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Tennis News • Australia, Italy Joins United States In Davis Cup Quarterfinals As Zverev, Fognini Win Clinchers

Alexander Zverev of Germany reacts after winning the second set against Nick Kyrgios of Australia during the World Group first round match of the Davis Cup between Australia and Germany at the Pat Rafter Arena in Brisbane, Queensland, Australia, 04 February 2018. EPA-EFE/DARREN ENGLAND



By Ricky Dimon


“Anything can happen in Davis Cup” is a phrase commonly used during four weekends of each tennis season. And it’s common, of course, because it’s true.


By Davis Cup standards, Germany’s Alexander Zverev beating Nick Kyrgios on the road in Australia is not even that big of an upset. After all, just two days earlier, Cameron Norrie–a little-known Brit who recently played college tennis at Texas Christian University–came back from two sets and a break down against Roberto Bautista Agut to stun the Spaniard 4-6, 3-6, 6-3, 6-2, 6-2 and level Great Britain’s road tie at 1-1. Norrie had never previously played a single five-setter and had never played a single professional match on red clay.


So, back to Zverev vs. Kyrgios.


Nick Kyrgios of Australia serves during his singles match against Jan-Lennard Struff of Germany at Pat Rafter Arena in Brisbane, Australia, 02 February 2018. The Davis Cup World Group First Round tie between Australia and Germany runs from 02 to 04 February. EPA-EFE/DAVE HUNT

The 20-year-old German may be ranked higher (No. 5 to No. 14), but he had been 1-3 lifetime in the head-to-head series with Kyrgios heading into Sunday’s proceedings in Brisbane. He was also coming off a five-set Australian Open loss to Hyeon Chung and just barely scraped past Alex de Minaur 7-5, 4-6, 4-6, 6-3, 7-6(4) in Friday’s opening rubber. Kyrgios, on the other hand, boasted a 7-1 record in 2018 and had rolled over Jan-Lennard Struff 6-4, 6-4, 6-4 on Day 1 of Davis Cup action.


None of that mattered on Sunday.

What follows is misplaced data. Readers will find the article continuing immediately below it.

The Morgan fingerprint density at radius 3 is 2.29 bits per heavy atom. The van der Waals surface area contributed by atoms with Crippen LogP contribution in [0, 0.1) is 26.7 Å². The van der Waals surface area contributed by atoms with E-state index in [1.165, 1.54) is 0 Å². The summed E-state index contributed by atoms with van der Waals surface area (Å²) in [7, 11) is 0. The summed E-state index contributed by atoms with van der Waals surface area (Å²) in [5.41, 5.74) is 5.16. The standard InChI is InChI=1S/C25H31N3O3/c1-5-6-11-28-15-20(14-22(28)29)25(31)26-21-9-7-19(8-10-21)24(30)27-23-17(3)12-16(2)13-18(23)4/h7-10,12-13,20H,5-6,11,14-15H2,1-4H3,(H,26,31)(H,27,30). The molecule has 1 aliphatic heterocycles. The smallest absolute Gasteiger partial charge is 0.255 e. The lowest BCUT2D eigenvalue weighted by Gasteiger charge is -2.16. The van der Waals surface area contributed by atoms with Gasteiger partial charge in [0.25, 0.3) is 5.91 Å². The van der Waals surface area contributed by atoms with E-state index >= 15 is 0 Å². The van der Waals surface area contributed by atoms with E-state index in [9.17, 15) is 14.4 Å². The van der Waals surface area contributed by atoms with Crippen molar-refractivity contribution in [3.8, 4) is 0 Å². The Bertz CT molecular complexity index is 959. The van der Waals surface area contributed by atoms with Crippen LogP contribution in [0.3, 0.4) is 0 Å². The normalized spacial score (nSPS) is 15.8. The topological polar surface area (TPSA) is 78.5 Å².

An inspired Zverev, maintaining momentum from the most clutch Davis Cup performance of his career against de Minaur, took advantage of a slightly-injured Kyrgios to dominate 6-2, 7-6(3), 6-2 and send the Germans through to the quarterfinals of tennis’ annual team competition. The 22-year-old Aussie struggled with an apparent elbow injury that relegated his serve to a shadow of the lethal weapon it had been against Struff.


“[Zverev] played great today,” Kyrgios noted. “I thought he served well. But my biggest weapon was not really there and that affects the rest of my game. It’s tough to go out there and not be able to put in your best performance. It just sucks. I had my eye on this Davis Cup tie throughout the whole Aussie summer.”


“Sometimes that’s how it falls,” Australia captain Lleyton Hewitt commented. “We’ve just got pick ourselves up. Obviously we’ve got to try and next time fight to stay in the World Group, which will be the next goal, and if we can do that again, we still have a young up-and-coming team with not that much experience, so I’d like to think that the next three to five years we can have a real shake at the Davis Cup competition.’’


This year, however, is Germany’s chance to keep going.


“(Winning) against a really strong Australian team it makes us very confident also for the next rounds, for the next upcoming years,’’ captain Michael Kohlmann said. “I think we showed that we have a lot of good players, a lot of strong players and all the four guys who are here.… They put something into the tie and I think that in the end we showed that we are able to go further than this.’’


Italy also went on the road and got the job done after four rubbers, as Fabio Fognini finished off Japan’s Yuichi Sugita following a five-set thriller. Fognini triumphed 3-6, 6-1, 3-6, 7-6(6), 7-5 for his second five-set singles win of the weekend and his third point for the Italians in the span of three days. The world No. 22, who also recovered from two sets to one down against Taro Daniel, won Saturday’s doubles rubber with Simone Bolelli over 7-5, 6-7(7), 7-6(3), 7-5 over Ben McLachlan and Yasutaka Uchiyama.


After four hours and eight minutes on court against Sugita (and one match point saved), Fognini’s total match time for the weekend ended at 11 hours and 41 minutes.


“Fognini played singles and doubles the first two days; today he was already tired and not sure to play,” captain Corrado Barazzutti explained. “But he’s a really great player–the perfect player for Davis Cup.”


“I think this was the toughest Davis Cup tie I’ve played,” Fognini assessed. “I was really tired coming from Melbourne, hot conditions, to here where it’s cold and snowing. I played with my heart. Now it’s time for recovery and then we will think about the quarterfinal when we are close to it.”


Italy and Germany join the United States and Kazakhstan–who completed three-match sweeps on Saturday–in the quarterfinals. The Italians await either France or the Netherlands, while Germany will go up against Spain.


Ricky contributes to 10sballs.com and also maintains his own tennis website, The Grandstand. You can follow him on twitter at @Dimonator.

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